On November 19, 2007, the Wall Street Journalreported on the problems arising from the importation of ginger from China that have been tainted with a dangerous pesticide. The article states that Chinese ginger shows up in American cuisine in everything from soups to cookies, and sells in many U.S. grocery stores. The article describes the long trip from the farms of China to U.S. stores with layers of middlemen that complicates efforts to police the production process. In an illustrative example, the article states:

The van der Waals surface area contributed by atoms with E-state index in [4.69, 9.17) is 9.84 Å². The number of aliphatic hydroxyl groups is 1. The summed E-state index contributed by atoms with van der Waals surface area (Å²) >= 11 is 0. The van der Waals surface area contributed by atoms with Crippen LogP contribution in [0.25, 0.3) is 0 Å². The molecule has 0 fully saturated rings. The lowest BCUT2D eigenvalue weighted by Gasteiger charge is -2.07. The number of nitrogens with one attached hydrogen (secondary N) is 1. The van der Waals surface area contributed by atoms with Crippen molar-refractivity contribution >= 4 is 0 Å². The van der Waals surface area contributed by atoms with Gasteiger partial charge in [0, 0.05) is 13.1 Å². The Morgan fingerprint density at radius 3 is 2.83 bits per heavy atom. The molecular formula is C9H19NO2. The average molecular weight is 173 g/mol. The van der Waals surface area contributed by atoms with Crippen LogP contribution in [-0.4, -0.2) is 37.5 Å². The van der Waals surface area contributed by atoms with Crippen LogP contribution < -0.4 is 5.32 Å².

In the case of tainted pet food that first raised concern over Chinese imports in March, neither the Chinese government nor the U.S. Food and Drug Administration has pinpointed the original source of the problem ingredient, contaminated wheat gluten. In that probe, FDA officials traveled to China and worked with the Chinese government. But often, U.S. officials trace problem with food imports within American borders, due partly to limited resources.